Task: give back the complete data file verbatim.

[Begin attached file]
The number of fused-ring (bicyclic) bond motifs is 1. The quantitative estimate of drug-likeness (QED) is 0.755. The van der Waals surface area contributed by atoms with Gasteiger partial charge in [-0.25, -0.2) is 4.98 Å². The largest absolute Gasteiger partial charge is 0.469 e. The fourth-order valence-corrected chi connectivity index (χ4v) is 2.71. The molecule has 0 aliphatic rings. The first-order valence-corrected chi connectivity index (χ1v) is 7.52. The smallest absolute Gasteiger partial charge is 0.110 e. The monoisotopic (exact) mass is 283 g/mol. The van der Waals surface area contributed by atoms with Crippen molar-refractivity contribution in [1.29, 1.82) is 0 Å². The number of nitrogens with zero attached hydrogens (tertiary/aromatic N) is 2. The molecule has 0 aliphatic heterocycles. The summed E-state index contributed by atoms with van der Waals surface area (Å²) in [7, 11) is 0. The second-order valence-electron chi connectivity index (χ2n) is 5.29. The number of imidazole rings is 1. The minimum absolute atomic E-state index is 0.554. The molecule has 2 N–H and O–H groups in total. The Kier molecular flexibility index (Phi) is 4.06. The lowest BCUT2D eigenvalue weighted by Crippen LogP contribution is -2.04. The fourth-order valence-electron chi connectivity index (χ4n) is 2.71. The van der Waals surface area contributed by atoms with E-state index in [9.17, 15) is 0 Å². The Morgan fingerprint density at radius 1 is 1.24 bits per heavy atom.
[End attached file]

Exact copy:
The number of fused-ring (bicyclic) bond motifs is 1. The quantitative estimate of drug-likeness (QED) is 0.755. The van der Waals surface area contributed by atoms with Gasteiger partial charge in [-0.25, -0.2) is 4.98 Å². The largest absolute Gasteiger partial charge is 0.469 e. The fourth-order valence-corrected chi connectivity index (χ4v) is 2.71. The molecule has 0 aliphatic rings. The first-order valence-corrected chi connectivity index (χ1v) is 7.52. The smallest absolute Gasteiger partial charge is 0.110 e. The monoisotopic (exact) mass is 283 g/mol. The van der Waals surface area contributed by atoms with Crippen molar-refractivity contribution in [1.29, 1.82) is 0 Å². The number of nitrogens with zero attached hydrogens (tertiary/aromatic N) is 2. The molecule has 0 aliphatic heterocycles. The summed E-state index contributed by atoms with van der Waals surface area (Å²) in [7, 11) is 0. The second-order valence-electron chi connectivity index (χ2n) is 5.29. The number of imidazole rings is 1. The minimum absolute atomic E-state index is 0.554. The molecule has 2 N–H and O–H groups in total. The Kier molecular flexibility index (Phi) is 4.06. The lowest BCUT2D eigenvalue weighted by Crippen LogP contribution is -2.04. The fourth-order valence-electron chi connectivity index (χ4n) is 2.71. The van der Waals surface area contributed by atoms with E-state index in [9.17, 15) is 0 Å². The Morgan fingerprint density at radius 1 is 1.24 bits per heavy atom.